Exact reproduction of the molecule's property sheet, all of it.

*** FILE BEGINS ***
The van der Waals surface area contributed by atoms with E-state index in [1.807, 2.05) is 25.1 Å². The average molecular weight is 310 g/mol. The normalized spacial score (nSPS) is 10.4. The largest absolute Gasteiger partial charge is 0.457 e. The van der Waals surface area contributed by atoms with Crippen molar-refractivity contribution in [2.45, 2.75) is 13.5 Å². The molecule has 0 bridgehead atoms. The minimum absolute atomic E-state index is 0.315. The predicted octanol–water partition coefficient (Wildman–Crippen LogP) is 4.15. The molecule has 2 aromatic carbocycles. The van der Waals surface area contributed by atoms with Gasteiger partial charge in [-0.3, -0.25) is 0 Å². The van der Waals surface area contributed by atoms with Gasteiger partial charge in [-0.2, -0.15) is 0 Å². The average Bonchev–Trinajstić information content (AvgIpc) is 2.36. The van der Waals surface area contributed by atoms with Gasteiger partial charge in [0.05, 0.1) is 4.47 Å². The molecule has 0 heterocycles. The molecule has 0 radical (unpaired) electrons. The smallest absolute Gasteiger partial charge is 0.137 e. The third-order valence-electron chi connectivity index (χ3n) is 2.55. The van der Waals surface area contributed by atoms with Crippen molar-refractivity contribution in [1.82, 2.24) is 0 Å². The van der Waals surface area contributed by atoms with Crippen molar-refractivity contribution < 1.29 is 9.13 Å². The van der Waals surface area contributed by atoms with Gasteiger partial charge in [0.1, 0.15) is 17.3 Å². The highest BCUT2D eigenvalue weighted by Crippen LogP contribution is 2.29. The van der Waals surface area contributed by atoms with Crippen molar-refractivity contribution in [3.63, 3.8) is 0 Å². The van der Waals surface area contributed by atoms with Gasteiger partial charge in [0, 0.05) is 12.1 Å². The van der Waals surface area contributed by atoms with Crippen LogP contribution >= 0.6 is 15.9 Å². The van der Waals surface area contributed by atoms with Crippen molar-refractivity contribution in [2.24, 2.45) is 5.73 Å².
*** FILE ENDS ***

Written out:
The van der Waals surface area contributed by atoms with E-state index in [1.807, 2.05) is 25.1 Å². The average molecular weight is 310 g/mol. The normalized spacial score (nSPS) is 10.4. The largest absolute Gasteiger partial charge is 0.457 e. The van der Waals surface area contributed by atoms with Crippen molar-refractivity contribution in [2.45, 2.75) is 13.5 Å². The molecule has 0 bridgehead atoms. The minimum absolute atomic E-state index is 0.315. The predicted octanol–water partition coefficient (Wildman–Crippen LogP) is 4.15. The molecule has 2 aromatic carbocycles. The van der Waals surface area contributed by atoms with Gasteiger partial charge in [-0.3, -0.25) is 0 Å². The van der Waals surface area contributed by atoms with Gasteiger partial charge in [-0.2, -0.15) is 0 Å². The average Bonchev–Trinajstić information content (AvgIpc) is 2.36. The van der Waals surface area contributed by atoms with Gasteiger partial charge in [0.05, 0.1) is 4.47 Å². The molecule has 0 heterocycles. The molecule has 0 radical (unpaired) electrons. The smallest absolute Gasteiger partial charge is 0.137 e. The third-order valence-electron chi connectivity index (χ3n) is 2.55. The van der Waals surface area contributed by atoms with Crippen molar-refractivity contribution in [1.82, 2.24) is 0 Å². The van der Waals surface area contributed by atoms with Crippen molar-refractivity contribution < 1.29 is 9.13 Å². The van der Waals surface area contributed by atoms with Gasteiger partial charge in [0.1, 0.15) is 17.3 Å². The highest BCUT2D eigenvalue weighted by Crippen LogP contribution is 2.29. The van der Waals surface area contributed by atoms with Crippen molar-refractivity contribution in [3.63, 3.8) is 0 Å². The van der Waals surface area contributed by atoms with Gasteiger partial charge in [0, 0.05) is 12.1 Å². The van der Waals surface area contributed by atoms with Crippen LogP contribution >= 0.6 is 15.9 Å². The van der Waals surface area contributed by atoms with Crippen molar-refractivity contribution in [2.24, 2.45) is 5.73 Å².